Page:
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Franklin Habit
Designer, teacher, author and illustrator Franklin Habit is the author of It Itches: A Stash of Knitting Cartoons (Interweave Press, 2008). His newest book, I Dream of Yarn: A Knit and Crochet Coloring Book was brought out by Soho Publishing in May, 2016 and is in its second printing.

He travels constantly to teach knitters at shops and guilds across the country and internationally; and has been a popular member of the faculties of such festivals as Vogue Knitting Live!, STITCHES Events, the Madrona Fiber Arts Winter Retreat, Squam Arts Workshops, Sock Summit, and the Taos Wool Festival.

Franklin’s varied experience in the fiber world includes contributions of writing and design to Vogue Knitting, Yarn Market News, Interweave Knits, Interweave Crochet, PieceWork, Twist Collective; and regular columns and cartoons for Knitty.com, PLY Magazine, Lion Brand Yarns, and his popular “Fridays with Franklin” feature for Skacel Collection. Many of his independently published designs are available via Ravelry.com.

He first became known as the writer of The Panopticon (presently on hiatus), one of the most popular knitting blogs on the Internet. Readers worldwide continue to drop in for a mix of essays, cartoons, and the adventures of Dolores the Sheep.

Franklin lives in Chicago, Illinois, cohabiting shamelessly with 15,000 books, a Schacht spinning wheel, three looms, and a colony of yarn that multiplies whenever his back is turned.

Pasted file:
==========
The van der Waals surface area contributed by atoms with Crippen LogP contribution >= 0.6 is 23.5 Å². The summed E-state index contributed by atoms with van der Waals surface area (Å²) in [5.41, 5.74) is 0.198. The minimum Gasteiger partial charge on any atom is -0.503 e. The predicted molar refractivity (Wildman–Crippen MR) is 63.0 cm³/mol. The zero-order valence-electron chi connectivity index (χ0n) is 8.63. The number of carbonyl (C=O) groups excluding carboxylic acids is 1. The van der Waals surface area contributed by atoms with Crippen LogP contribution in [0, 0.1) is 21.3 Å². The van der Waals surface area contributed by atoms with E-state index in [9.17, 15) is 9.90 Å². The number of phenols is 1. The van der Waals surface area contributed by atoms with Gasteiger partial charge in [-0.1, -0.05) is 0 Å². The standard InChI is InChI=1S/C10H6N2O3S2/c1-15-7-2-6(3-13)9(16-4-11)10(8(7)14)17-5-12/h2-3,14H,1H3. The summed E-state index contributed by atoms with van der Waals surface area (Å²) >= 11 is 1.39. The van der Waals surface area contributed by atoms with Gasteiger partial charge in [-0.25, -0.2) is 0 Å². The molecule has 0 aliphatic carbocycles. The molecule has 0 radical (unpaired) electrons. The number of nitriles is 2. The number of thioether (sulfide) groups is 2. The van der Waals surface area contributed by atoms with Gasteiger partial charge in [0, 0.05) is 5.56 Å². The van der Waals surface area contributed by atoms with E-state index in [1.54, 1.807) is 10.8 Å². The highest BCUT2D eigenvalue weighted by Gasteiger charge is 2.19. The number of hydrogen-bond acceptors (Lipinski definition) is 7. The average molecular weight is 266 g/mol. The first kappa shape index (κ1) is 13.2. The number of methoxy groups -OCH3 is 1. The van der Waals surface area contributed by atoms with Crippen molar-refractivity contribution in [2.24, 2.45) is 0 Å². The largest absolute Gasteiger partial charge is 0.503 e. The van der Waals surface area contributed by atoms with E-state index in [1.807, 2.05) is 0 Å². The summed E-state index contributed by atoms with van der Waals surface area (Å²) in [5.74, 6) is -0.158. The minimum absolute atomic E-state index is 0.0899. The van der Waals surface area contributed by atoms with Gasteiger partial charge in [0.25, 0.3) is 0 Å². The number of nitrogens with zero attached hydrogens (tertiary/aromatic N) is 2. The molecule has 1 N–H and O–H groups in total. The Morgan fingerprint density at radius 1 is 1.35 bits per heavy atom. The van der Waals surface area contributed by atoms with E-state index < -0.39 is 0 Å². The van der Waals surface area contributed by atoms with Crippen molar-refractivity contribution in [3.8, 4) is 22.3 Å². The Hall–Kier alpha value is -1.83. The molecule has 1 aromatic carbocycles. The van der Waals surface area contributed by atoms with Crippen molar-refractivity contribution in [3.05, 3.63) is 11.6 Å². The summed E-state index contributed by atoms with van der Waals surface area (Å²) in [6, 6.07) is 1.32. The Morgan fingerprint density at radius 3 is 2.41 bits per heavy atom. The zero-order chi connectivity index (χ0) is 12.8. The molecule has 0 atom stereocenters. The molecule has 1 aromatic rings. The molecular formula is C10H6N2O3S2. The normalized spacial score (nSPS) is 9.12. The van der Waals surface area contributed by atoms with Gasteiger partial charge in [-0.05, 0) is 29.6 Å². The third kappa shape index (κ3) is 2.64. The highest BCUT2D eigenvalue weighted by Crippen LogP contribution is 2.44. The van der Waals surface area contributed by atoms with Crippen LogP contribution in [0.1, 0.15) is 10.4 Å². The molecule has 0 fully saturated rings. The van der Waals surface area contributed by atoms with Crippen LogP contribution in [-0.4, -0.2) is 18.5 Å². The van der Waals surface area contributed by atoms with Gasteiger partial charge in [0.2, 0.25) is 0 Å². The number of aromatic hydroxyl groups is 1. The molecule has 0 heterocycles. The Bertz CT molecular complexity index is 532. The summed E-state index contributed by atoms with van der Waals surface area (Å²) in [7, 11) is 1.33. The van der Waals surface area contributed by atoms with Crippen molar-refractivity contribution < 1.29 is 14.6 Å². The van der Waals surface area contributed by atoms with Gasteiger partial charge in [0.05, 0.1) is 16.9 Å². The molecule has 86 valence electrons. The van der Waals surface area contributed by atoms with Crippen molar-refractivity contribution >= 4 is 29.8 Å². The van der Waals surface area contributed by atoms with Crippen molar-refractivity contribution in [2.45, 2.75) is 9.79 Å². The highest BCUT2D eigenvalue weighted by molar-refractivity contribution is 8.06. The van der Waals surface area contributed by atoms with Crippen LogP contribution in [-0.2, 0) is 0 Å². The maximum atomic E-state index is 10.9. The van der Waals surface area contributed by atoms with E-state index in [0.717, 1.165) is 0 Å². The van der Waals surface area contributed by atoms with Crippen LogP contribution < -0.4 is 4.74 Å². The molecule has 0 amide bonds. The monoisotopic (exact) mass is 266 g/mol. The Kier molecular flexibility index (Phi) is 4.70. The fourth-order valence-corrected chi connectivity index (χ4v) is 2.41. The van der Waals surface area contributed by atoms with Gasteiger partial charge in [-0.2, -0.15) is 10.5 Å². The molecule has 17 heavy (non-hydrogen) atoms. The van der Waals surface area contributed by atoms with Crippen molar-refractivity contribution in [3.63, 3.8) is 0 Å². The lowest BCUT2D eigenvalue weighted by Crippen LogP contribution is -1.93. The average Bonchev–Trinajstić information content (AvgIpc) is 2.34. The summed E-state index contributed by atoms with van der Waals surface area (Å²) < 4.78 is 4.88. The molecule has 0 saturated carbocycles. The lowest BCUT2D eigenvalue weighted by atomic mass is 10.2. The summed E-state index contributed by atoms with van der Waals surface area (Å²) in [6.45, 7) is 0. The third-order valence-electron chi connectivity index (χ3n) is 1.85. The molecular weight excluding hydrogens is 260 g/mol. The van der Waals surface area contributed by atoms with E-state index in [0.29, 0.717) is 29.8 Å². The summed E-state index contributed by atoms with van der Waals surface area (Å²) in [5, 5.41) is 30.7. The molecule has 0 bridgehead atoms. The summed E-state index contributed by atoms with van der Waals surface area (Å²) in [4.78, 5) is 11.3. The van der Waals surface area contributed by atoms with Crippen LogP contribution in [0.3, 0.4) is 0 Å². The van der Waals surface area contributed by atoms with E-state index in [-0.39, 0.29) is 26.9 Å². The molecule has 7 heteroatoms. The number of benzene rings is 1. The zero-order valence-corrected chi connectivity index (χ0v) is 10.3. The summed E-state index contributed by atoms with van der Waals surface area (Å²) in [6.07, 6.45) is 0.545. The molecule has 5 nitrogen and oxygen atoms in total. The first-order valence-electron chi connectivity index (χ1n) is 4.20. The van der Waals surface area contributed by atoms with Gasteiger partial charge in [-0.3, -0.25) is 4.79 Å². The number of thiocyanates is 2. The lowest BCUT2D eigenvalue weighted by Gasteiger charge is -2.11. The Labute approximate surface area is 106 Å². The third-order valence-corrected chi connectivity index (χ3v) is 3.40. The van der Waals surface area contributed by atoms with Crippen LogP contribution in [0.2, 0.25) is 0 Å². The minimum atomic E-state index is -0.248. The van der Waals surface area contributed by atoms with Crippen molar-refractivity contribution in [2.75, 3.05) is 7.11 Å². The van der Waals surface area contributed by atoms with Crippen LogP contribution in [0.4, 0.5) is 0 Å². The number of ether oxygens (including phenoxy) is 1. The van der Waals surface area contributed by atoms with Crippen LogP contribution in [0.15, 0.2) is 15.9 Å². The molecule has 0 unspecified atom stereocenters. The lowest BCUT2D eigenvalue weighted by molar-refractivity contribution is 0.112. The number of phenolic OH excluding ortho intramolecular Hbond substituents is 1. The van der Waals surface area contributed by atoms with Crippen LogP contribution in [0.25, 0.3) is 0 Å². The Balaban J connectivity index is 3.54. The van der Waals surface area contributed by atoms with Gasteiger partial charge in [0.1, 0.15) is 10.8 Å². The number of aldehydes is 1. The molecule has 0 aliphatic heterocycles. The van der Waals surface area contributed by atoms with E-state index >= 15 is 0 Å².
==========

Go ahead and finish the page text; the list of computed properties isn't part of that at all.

For more about Franklin go to franklinhabit.com, @franklinhabit on Twitter, @franklin.habit on Instagram, or through his Facebook page at facebook.com/fhabit



STITCHES West 2018 Classes
Back To STITCHES West 2018 Class List

NEW
Thursday 9:00 am - 12:00 pm     SOLD OUT
1044 Intermediate The Knitted Plaid: A Color and Pattern Workshop If the prospect of mixing colors gives you the fidgets, but you've dreamt of putting together your own complex color schemes for projects, this class is for you. We'll begin by learning a simple but strikingly effective method for knitting plaid fabric– a method that can even be used to recreate family or school tartans. Then we'll use the framework of the plaid as the point of departure for a practical, hands-on lesson in color selection. You can learn to design your own color schemes–all it takes is a little knowledge, a little practice, and a little playfulness.
NEW
Thursday 1:30 pm - 4:30 pm     SOLD OUT
2063 No skills required The Beautiful, Humble Art of Plain Sewing: A Workshop for Knitters Plain sewing - a collection of stitches and related hand-sewing techniques - was once considered a pillar of a woman's education. In our day, these skills are useful to all, but known by few. We will study and practice a select group of plain sewing methods that are most useful to knitters working with hand-knit fabrics, including useful and decorative stitches, attaching buttons and finishing buttonholes. Pre-requisites: Fluency in the basic techniques of knitting; completion prior to class of a simple homework assignment. Materials Fee: $5
NEW
Friday 9:00 am - 12:00 pm     SOLD OUT
2035 Intermediate Snip and Zip: Steeks and Zippers This empowering class is designed to guide timid and/or inexperienced knitters through two operations: the cutting of steeks (slashed openings in knit fabric) and the installation of zippers. These techniques are famous for causing anxiety in the uninitiated.